So the end becomes a potential new beginning. And you begin to wonder whether what you’ve been doing for so long is in fact working. Is the reader going to care what happens to your characters? Is she going to be able to follow the subtleties of the plot that you’ve cleverly built in … or are they so subtle that in fact no one could follow them?

The tendency is to rush the end. To get it all down as quickly as possible. To conclude the story line, wrap up the characters, and write THE END. So of course that’s exactly the time you have to slow down. Stretch out the ending. Take longer over the action. Put in more introspective moments at just the point that the action is heating up. Add dialogue between your main characters to help them understand what has gone on beforehand. Describe in more detail the precise facts surrounding the events that conclude your story. Because if you don’t, you get to the end of the tale before the reader is psychologically prepared for it. They bring with them everything that has gone before – the storyline, the characters’ development, the prospect of a future beyond the end of the book. And if you cut them off too short, they feel let down and deprived. The story has been ripped from them before they’re ready for it, and they’ll feel disappointed rather than sated.

This is the biggest lesson I’ve learned in many years of writing stories and novels: your readers have a sense of an ending that will be right and appropriate. You have to give that to them, or they’ll never forgive you.

Altered Life

Vonnegut’s legacy

Posted April 15, 2007 by Keith Dixon
Categories: Commentary, Newsy stuff

Like many people, I guess, I’ve felt a special attachment to Kurt Vonnegut since the first time I read anything by him. That first book was probably Slaughterhouse 5, and I read it because they made a film in the early seventies that looked interesting and vaguely science-fiction-ish. Which was a plus.

So that was about 1972, and over here in Britain they started publishing or republishing all of his early works. So I was able to scarf up The Sirens of Titan, Cat’s Cradle, Mother Night, Player Piano … all leading to the publication of his ‘birthday present to [him]self’ – Breakfast of Champions, in 1973.

So what was it that attracted people to him? What did he do, as a writer, that made the books resonate?

Player Piano and The Sirens of Titan are, to some extent, fairly straightforward science-fiction. Except that the latter is very funny, cleverly structured, and speaks with an individual voice practically unheard in 1950s science-fiction. By that I mean that you have a sense of a real person writing the words. It’s there in the first few paragraphs, and if you look closely you can see how he does it: simple phrases, homely words, familiar metaphors. Like this:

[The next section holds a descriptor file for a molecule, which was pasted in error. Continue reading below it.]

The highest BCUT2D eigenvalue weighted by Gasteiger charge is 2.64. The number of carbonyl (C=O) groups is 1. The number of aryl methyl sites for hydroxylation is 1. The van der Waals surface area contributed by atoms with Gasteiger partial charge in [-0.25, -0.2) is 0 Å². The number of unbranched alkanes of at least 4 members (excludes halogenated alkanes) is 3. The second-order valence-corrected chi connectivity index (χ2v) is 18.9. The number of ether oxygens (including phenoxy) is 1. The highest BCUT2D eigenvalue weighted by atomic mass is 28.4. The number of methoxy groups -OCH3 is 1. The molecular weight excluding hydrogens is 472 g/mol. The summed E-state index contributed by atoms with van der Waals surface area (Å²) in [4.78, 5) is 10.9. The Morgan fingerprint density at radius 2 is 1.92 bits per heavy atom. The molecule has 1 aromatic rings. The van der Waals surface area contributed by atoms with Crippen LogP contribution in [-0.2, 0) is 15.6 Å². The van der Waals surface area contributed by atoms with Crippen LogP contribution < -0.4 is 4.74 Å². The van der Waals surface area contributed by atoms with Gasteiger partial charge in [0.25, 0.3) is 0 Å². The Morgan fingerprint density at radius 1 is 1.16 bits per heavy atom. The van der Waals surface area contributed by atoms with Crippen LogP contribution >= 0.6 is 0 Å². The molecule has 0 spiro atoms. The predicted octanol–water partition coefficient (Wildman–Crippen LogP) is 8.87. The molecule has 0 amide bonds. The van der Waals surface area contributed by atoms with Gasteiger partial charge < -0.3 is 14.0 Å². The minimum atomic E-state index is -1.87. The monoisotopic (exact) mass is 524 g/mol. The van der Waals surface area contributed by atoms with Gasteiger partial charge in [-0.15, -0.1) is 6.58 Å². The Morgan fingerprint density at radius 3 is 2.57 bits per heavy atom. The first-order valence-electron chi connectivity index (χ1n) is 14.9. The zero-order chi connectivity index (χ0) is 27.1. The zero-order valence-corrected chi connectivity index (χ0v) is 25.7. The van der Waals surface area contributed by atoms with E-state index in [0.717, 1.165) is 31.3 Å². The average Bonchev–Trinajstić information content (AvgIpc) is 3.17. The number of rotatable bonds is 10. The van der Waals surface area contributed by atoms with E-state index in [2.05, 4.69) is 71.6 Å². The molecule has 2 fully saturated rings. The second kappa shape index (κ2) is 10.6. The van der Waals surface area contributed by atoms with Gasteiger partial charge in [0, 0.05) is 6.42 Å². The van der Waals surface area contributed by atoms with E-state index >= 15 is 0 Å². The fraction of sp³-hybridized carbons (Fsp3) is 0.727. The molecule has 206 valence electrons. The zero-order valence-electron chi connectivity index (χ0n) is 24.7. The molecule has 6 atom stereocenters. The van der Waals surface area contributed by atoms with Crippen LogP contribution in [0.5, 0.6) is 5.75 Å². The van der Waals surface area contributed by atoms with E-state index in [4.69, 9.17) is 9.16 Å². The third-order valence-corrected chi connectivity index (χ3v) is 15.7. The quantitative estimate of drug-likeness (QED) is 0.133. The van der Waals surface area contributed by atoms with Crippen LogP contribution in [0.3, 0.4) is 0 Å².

“Gimcrack religions were big business.” …
“Mankind flung its advance agents ever outward … It flung them like stones.”

The use of “gimcrack”, “big business” and “like stones” tell us that this language is going to be the kind of language we all use. It’s not “literary” or difficult. It’s slightly ironic in tone but the irony of the common person, the person who regards large institutions with suspicion and who uses language to describe exactly what he or she sees, without fancy metaphors: “like stones.”

Reading The Sirens of Titan now, it actually feels quite literary compared to the later books. There are long sentences, quite a few descriptive passages, and lots of characters and situations. Later, Vonnegut refined his technique further – fewer characters, shorter sentences, less description. It was as if we began to understand Vonnegut-world and he didn’t have to describe it to us any more. What became important was the depth of his insights and the simplicity with which he began to express them.

At one level, this is perhaps why his novels became less successful even as his essays and other writings became more popular. He no longer needed the excuse of fiction to talk to us – he could use his essays and recorded speeches. I was sorry about that, because reading The Sirens of Titan, Slaughterhouse 5 and Cat’s Cradle for the first time is a lesson in how to have your head expanded to take in new fictional possibilites. For example, the use of drawings – created by himself – to punctuate and illustrate his books; or the introduction of himself as a character in Breakfast of Champions, pre-dating similar tactics by Martin Amis, Philip Roth and Douglas Coupland by a few decades. (He actually introduced himself as a character, though briefly, in Slaughterhouse 5, as someone excreting his brains … always the comedian!)

I spent a couple of years studying Vonnegut for a Ph.D. thesis, and later went on to teach Cat’s Cradle to college students. Despite these circumstances that are guaranteed to cool your ardour for any author, I ended up admiring him even more as a writer. To the extent that I found my own writing was beginning to lurch towards sub-Vonnegutian aphorisms and brevity. Unfortunately for me – or perhaps fortunately – I hadn’t suffered the same way he had: his mother committed suicide on the eve of Mother’s Day, the day Vonnegut returned home prior to being shipped abroad to fight in WW2; and his sister, Alice, and her husband, both died in one week in 1958 – she of cancer, he in a railroad accident two days before. All of these events, together with the well-publicised circumstances he endured during the fire-bombing of Dresden, gave him a perspective on the brevity of human life that was hard earned.